As travel bloggers, we face a very real dilemma: Do we try to see and experience as much as possible during our trip, or do we allow ourselves more time to explore and wander at our leisure?
Both approaches have their own unique benefits and drawbacks – and if you find yourself wondering which is right for you, this blog will help you decide!
The Pros of Guided Tours
1. You get to see all the major points of interest.
We took a tour bus to Mount Rainier National Park and were able to see all the items on our bucket list:
- Mt. Rainier (of course)
- Grove of the Patriarchs
- Reflection Lake
- Christine, Myrtle and Narada Falls
2. You always have someone to take your photo.
What’s more annoying than getting home from your trip only to realize all you have on your camera are selfies of your giant face with few recognizable details in the background?
Gone are the days of the selfie stick and, with them, all the semi-decent shots of you and your fellow traveler(s). But fear not! When traveling in a group, you can ask your tourmates to snap a few shots for you.
Disclaimer: OK, so the photos might not always be great, but at least they show more than your right arm and face.
3. [For extroverts only] You get to meet other travelers.
There’s something special about sharing an adventure with a bunch of strangers. During a guided tour to the Loire Valley in France, we ate a private, family-style meal at Château de Nitray with our tourmates, and it ended up being one of our favorite parts of the entire trip!
4. You don’t have to worry about transportation.
There are few things more terrifying than navigating public transportation in an unfamiliar destination, especially one in which you don’t know the local language.
We found ourselves in Paris trying to navigate the RER for a trip to Versailles. Though we successfully purchased our train tickets at the kiosks, the digital screens didn’t show any trains going to Versailles. Turns out, the announcements they were playing on the overhead speakers (in French) alerted travelers that there would be no trains to Versailles that day.
When we got back to the land of free wifi (thank you, Hotel Regina!), we booked a coach bus. We were thankful to have reliable – and air conditioned – transportation on this trip and many others!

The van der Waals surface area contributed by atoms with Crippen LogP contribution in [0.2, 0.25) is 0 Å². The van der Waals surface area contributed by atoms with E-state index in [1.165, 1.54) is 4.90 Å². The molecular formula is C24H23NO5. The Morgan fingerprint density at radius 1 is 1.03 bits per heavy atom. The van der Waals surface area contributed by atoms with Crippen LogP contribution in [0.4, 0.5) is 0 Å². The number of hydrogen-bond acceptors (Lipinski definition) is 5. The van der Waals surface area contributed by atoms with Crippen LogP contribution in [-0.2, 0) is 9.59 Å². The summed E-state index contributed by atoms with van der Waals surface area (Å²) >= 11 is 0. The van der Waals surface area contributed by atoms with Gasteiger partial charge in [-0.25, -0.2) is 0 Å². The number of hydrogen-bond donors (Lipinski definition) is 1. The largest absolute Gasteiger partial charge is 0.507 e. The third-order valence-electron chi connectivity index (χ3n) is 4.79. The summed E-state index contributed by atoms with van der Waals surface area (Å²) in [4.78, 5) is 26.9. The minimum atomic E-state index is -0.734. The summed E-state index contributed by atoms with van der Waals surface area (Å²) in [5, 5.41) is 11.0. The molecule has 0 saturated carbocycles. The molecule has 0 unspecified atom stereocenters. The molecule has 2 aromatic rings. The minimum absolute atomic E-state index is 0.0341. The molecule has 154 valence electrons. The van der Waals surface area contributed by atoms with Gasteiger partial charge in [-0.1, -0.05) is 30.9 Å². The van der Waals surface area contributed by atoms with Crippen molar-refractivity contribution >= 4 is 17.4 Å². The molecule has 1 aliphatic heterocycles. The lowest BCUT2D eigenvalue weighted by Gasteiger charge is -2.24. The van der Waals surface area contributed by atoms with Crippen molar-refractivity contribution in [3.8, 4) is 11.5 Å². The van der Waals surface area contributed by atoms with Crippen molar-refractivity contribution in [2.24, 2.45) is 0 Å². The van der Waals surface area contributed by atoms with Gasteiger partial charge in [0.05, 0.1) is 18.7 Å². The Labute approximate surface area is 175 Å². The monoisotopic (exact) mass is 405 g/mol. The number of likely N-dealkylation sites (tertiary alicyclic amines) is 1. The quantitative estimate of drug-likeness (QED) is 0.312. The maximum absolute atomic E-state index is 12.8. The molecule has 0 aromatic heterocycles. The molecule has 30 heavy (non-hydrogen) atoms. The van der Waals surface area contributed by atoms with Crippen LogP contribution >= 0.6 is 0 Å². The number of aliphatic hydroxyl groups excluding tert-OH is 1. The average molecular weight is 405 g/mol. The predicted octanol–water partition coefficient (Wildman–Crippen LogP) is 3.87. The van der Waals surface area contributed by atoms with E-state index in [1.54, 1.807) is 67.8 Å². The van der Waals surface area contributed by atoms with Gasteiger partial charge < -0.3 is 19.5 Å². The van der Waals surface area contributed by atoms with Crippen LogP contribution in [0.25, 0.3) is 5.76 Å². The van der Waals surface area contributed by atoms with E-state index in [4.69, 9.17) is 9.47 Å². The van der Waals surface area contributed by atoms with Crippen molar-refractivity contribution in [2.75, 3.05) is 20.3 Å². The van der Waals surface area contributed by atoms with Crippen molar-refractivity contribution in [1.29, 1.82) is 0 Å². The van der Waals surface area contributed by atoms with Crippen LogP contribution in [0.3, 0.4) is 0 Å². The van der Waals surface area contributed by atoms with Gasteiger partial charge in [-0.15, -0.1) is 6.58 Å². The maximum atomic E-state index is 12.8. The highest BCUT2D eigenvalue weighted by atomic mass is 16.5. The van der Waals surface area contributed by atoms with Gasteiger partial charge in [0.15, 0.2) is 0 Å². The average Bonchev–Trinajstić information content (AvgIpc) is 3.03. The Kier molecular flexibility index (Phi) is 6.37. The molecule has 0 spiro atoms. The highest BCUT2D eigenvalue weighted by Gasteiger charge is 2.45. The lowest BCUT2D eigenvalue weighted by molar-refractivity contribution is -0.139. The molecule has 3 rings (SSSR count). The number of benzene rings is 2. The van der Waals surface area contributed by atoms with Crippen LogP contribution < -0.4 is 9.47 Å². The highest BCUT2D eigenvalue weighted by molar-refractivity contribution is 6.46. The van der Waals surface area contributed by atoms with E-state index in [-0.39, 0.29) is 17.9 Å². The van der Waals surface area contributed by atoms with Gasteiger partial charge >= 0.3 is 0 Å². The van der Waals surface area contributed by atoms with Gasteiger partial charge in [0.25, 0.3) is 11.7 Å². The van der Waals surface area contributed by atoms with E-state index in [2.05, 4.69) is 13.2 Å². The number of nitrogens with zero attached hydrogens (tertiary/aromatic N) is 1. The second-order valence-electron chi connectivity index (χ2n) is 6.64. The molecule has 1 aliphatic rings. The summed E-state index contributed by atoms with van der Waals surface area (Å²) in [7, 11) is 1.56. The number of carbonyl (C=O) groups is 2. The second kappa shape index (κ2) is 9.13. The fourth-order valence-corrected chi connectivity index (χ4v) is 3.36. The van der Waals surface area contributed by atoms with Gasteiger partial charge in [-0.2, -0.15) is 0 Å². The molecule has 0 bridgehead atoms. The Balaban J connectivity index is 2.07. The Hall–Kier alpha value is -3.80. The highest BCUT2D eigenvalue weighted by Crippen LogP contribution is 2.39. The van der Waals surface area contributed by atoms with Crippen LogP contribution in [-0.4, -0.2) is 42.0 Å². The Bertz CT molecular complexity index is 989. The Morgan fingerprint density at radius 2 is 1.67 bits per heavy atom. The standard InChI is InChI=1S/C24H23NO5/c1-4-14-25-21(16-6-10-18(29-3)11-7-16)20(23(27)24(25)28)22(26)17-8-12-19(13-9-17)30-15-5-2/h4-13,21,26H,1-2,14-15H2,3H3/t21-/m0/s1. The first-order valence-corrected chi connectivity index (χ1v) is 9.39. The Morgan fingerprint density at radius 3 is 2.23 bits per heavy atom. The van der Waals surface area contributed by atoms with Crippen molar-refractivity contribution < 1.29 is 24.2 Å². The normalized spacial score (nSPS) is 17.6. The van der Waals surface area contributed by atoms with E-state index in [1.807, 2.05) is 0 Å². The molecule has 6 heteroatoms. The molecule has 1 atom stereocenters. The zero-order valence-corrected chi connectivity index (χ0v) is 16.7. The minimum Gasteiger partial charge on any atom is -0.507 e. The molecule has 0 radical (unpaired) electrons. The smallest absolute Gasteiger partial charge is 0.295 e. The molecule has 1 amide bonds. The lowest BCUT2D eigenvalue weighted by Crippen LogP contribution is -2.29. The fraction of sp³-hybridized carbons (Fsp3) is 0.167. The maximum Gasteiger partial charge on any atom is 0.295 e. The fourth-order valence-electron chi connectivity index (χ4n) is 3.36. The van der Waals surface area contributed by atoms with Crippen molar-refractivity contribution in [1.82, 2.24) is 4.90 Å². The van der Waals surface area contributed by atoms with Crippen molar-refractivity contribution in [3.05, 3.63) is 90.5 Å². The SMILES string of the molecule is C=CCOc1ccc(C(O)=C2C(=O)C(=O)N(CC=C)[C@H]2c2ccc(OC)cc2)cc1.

5. You get the inside scoop.
With a local tour guide, you get more than just what’s written on the brochure. You get an insider’s perspective and opinion on the locale’s history, impact, people, traditions, celebrations and more. You discover the hidden gems and the funny stories that give each destination its character.
The Cons of Guided Tours
1. It always feels rushed.
No matter what tour you take or how long you’re at your destination, a guided tour always feels rushed. We’ve missed out on photo ops and off-the-beaten-path adventures by taking guided tours during which there’s no time to stop for these last-minute detours.
The photo above was taken through a bus window during a guided tour. We wanted to beg the driver to please pull over and stop so we could capture this beautiful scene, but we were on a time budget and couldn’t afford to do so.
2. There are usually people in your footage.
If you’re traveling with a large group, chances are that some of your tourmates will photobomb you. In Mount Rainier National Park, Mike was carefully setting up a shot of me walking across a bridge, under which was a beautiful waterfall.
As I was “acting” my way to the other side of the bridge, a group of our tourmates thought I was lost and swiftly entered the shot to guide me to a different location. Bye bye, dreamy footage. Hello, photobombers.
3. [For introverts only] You have to spend time with other travelers.
For some travelers, being with a group of strangers all day is a nightmare. It really depends on the crowd – we’ve had wonderful tourmates and we’ve had loud, obnoxious ones (who you can hear in every video we shot).
If you have time, call the tour company in advance and ask about the size of the tour group. This will help you decide which tour to take – or whether to take one at all.
4. Certain tours might not be worth your investment.
Guided tours range in price, but some can be pretty expensive depending on your destination. In some cases, they might not be worth your investment at all.
Consider this: We booked our Mt. Rainier day trip in advance and figured the weather probably wouldn’t be great. What we didn’t know is that when the weather isn’t great, it affects your chances of seeing the mountain at all, which was the main reason we booked the day trip.
When I asked our tour guide what our chances were of seeing Mt. Rainier, he wouldn’t even say. For a tour that cost $130 per person, that was a pretty risky gamble!
Read more about our hunt for Mount Rainier.
5. Guided tours can be exhausting.
I know, I know – first-world problems. But guided tours can seriously take a toll on you!
Most of our tours have been 12-hour day trips. We get up at the crack of dawn, head to the meet-up spot with nothing but a cup of coffee in our stomachs and set off on a long and often draining tour.
This is usually the trade-off when you decide that you want to see everything on your bucket list.
Whether you’re booking a guided tour or not, we wish you happy travels and hope this blog post helps you plan your next adventure!
We’re going to spend some time roaming on our own during our next vacation in Anaheim, California. Be sure to subscribe for updates and follow us on Instagram at @travtwogether.
3 thoughts on “The Pros and Cons of Guided Tours”
So true about yours. I’ve always felt rushed and exhausted. So I book time a few days before and after your in the country I toured!
thanks for the pros and cons about tour .